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ANNAPOLIS, Md. (AP) — Maryland moved the last inmates out of the dangerously decrepit men's section of the Baltimore City Detention Center on Tuesday, state officials said, completing the closure of the notorious facility.
The jail pre-dates modern penal facility standards, with some of its walls dating to the 19th century. It has been known for its hazardous conditions, including blind corners and dark corridors. It also has been the target of reform attempts for decades.
"The final closure of this detention center removes a stain on the reputation of our state and Maryland's correctional system," Hogan said in a statement announcing the removal of all detainees by 5 p.m. Tuesday. "For years, corruption, criminal activity, and deplorable conditions have plagued this facility, but that ends today."
In June, the American Civil Liberties Union and Public Justice Center asked a federal judge to reopen a lawsuit against the state over what they said were conditions so substandard it brings "shame to this city." Attorneys cited moldy showers and cells infested with mice and cockroaches. They also said medical care was poor or nonexistent.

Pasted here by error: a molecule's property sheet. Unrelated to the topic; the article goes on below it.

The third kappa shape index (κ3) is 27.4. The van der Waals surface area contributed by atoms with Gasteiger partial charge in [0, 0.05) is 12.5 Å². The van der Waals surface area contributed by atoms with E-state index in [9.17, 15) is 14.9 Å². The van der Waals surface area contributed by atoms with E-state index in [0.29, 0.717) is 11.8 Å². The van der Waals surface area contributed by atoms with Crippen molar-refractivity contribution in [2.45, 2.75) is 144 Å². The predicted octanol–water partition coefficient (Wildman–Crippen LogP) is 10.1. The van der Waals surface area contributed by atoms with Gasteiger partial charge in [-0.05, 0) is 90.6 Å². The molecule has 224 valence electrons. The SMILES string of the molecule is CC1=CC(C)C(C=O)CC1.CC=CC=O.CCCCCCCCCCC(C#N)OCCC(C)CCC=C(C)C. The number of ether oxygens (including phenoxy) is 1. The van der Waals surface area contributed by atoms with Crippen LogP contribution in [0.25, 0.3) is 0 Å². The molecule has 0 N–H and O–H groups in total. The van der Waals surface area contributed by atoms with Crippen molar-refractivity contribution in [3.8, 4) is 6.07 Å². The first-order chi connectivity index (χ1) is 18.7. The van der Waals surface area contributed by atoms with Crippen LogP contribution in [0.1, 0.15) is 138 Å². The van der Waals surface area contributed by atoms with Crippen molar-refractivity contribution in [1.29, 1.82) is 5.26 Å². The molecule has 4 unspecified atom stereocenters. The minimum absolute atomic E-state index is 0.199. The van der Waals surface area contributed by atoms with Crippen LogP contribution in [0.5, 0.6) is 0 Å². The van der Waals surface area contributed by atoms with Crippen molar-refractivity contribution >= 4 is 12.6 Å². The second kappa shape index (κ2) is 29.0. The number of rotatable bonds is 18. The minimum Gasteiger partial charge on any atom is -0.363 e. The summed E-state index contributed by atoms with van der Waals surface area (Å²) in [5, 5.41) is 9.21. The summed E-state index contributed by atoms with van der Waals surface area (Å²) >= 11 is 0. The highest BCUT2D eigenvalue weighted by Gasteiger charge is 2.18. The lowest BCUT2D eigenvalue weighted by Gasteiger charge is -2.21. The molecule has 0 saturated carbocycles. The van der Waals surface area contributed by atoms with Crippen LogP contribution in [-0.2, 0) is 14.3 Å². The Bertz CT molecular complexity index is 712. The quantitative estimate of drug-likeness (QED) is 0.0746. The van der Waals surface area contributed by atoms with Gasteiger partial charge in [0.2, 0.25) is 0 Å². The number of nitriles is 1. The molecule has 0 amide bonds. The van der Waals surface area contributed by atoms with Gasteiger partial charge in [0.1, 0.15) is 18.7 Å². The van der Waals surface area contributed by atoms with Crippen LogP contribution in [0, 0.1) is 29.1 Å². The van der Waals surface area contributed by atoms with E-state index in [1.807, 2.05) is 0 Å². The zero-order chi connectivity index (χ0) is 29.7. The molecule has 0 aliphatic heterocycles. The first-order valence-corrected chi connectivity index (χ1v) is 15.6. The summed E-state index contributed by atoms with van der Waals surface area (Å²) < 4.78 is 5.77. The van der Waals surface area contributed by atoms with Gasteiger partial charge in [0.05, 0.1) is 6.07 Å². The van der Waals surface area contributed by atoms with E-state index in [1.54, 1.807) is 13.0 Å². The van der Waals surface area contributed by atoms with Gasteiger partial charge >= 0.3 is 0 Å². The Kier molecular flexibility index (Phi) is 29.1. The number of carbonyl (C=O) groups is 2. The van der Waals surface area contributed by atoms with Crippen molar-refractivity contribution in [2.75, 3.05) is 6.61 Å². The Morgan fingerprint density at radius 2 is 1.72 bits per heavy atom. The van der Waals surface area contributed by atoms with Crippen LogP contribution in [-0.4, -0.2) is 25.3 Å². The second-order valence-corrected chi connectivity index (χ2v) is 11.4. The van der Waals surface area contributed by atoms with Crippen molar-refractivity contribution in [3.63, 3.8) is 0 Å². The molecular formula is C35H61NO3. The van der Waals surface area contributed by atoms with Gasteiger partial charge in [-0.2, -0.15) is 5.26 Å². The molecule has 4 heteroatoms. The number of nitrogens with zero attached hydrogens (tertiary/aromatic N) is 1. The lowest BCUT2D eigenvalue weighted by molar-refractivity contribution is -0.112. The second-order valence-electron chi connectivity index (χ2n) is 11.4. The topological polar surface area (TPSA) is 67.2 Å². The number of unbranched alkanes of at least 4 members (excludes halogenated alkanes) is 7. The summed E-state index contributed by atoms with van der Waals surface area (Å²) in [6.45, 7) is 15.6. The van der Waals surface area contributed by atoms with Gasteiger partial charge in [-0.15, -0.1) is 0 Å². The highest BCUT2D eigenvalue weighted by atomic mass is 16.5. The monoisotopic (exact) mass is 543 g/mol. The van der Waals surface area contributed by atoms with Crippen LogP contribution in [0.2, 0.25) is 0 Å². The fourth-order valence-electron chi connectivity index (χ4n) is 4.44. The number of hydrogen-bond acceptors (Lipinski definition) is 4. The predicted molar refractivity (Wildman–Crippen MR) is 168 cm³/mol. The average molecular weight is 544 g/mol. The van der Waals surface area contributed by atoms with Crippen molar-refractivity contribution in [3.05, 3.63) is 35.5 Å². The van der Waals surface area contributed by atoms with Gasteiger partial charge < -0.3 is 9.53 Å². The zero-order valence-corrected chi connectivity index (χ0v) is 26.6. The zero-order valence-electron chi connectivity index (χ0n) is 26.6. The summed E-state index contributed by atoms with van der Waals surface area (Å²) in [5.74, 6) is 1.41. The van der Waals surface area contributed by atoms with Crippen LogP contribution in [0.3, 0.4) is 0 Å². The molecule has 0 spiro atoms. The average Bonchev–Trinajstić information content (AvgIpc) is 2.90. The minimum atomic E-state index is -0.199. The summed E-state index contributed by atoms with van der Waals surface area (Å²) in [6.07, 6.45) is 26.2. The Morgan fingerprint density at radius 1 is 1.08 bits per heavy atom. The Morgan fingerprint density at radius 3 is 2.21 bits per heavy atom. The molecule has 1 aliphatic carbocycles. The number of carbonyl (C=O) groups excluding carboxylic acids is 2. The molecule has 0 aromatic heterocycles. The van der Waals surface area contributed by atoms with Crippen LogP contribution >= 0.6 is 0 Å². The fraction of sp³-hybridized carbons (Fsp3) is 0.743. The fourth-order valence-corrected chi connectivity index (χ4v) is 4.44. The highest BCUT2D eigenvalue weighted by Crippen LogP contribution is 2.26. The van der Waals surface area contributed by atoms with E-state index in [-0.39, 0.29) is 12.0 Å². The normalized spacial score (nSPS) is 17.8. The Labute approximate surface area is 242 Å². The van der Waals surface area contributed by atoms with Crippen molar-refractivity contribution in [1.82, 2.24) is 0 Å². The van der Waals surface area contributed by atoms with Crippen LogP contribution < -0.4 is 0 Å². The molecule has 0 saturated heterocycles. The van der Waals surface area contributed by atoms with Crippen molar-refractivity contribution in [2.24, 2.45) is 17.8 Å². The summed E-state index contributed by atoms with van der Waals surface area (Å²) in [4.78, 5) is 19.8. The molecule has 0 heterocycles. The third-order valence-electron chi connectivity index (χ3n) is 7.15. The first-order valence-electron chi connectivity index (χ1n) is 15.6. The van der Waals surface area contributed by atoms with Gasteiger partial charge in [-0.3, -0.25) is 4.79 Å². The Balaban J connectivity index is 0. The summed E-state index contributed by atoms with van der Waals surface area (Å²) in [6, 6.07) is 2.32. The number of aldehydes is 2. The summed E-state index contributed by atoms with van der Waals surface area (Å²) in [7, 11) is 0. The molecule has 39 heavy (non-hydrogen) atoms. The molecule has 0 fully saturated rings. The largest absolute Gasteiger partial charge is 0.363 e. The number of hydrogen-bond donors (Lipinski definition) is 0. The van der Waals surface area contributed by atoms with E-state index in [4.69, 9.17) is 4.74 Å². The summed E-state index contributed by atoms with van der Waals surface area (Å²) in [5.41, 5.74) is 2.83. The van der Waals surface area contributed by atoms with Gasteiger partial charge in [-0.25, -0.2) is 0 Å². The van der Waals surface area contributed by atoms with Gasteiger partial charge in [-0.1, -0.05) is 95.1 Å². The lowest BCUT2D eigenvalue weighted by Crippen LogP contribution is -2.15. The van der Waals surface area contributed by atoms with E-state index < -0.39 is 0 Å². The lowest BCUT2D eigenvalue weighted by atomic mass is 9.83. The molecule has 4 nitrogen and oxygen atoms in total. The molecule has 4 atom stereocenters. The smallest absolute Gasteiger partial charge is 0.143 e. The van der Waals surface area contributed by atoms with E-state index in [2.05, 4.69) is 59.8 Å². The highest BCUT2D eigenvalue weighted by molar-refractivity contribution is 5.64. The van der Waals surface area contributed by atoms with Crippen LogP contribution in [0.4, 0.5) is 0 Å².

Hogan, a Republican, announced plans July 30 to close the state-run jail, where a sweeping federal indictment in 2013 exposed a sophisticated drug- and cellphone-smuggling ring involving dozens of gang members and correctional officers. The investigation also exposed sexual relations between jailhouse gang leader Tavon White and female guards that left four of them pregnant.
Forty of the 44 defendants charged in the racketeering conspiracy were convicted, including 24 correctional officers. Thirty-five defendants pleaded guilty; eight defendants went to trial and one defendant died. White pleaded guilty and was sentenced to 12 years in prison.
Hogan said the closure would save the state $10 million to $15 million annually. Soon after the announcement, officials began moving about 1,100 inmates and detainees to other Baltimore-area detention centers, keeping them in proximity to local courts.
Maryland lawmakers say they have yet to be informed where exactly the inmates and detainees have been moved, and they have questions about the administration's long-term plans to house the detainees and inmates.
"In fairness to the administration, we'll give them their opportunity to complete the job, and then we'll expect them to be forthright with their presentation to the appropriate committees," House Speaker Michael Busch, D-Anne Arundel, said.
The state has created a customer service phone line to help family members of detainees locate their relatives.
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